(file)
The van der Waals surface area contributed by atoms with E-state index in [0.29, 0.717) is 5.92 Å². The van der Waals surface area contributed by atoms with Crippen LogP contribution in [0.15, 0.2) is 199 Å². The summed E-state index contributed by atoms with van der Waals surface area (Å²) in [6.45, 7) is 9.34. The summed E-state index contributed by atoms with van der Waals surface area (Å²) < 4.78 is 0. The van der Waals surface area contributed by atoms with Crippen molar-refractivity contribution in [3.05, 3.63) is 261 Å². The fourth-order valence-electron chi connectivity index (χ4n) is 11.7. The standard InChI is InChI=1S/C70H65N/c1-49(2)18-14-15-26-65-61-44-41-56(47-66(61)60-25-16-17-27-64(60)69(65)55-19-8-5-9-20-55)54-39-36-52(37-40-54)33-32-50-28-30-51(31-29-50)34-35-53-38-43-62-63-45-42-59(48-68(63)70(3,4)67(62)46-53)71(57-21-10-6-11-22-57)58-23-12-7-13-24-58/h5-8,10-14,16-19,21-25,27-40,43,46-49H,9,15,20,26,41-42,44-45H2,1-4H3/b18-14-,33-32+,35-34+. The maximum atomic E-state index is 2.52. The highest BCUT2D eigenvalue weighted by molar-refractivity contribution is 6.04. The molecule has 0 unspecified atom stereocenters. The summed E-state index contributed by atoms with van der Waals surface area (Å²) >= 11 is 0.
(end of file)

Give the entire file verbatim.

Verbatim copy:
The van der Waals surface area contributed by atoms with E-state index in [0.29, 0.717) is 5.92 Å². The van der Waals surface area contributed by atoms with Crippen LogP contribution in [0.15, 0.2) is 199 Å². The summed E-state index contributed by atoms with van der Waals surface area (Å²) in [6.45, 7) is 9.34. The summed E-state index contributed by atoms with van der Waals surface area (Å²) < 4.78 is 0. The van der Waals surface area contributed by atoms with Crippen molar-refractivity contribution in [3.05, 3.63) is 261 Å². The fourth-order valence-electron chi connectivity index (χ4n) is 11.7. The standard InChI is InChI=1S/C70H65N/c1-49(2)18-14-15-26-65-61-44-41-56(47-66(61)60-25-16-17-27-64(60)69(65)55-19-8-5-9-20-55)54-39-36-52(37-40-54)33-32-50-28-30-51(31-29-50)34-35-53-38-43-62-63-45-42-59(48-68(63)70(3,4)67(62)46-53)71(57-21-10-6-11-22-57)58-23-12-7-13-24-58/h5-8,10-14,16-19,21-25,27-40,43,46-49H,9,15,20,26,41-42,44-45H2,1-4H3/b18-14-,33-32+,35-34+. The maximum atomic E-state index is 2.52. The highest BCUT2D eigenvalue weighted by molar-refractivity contribution is 6.04. The molecule has 0 unspecified atom stereocenters. The summed E-state index contributed by atoms with van der Waals surface area (Å²) >= 11 is 0.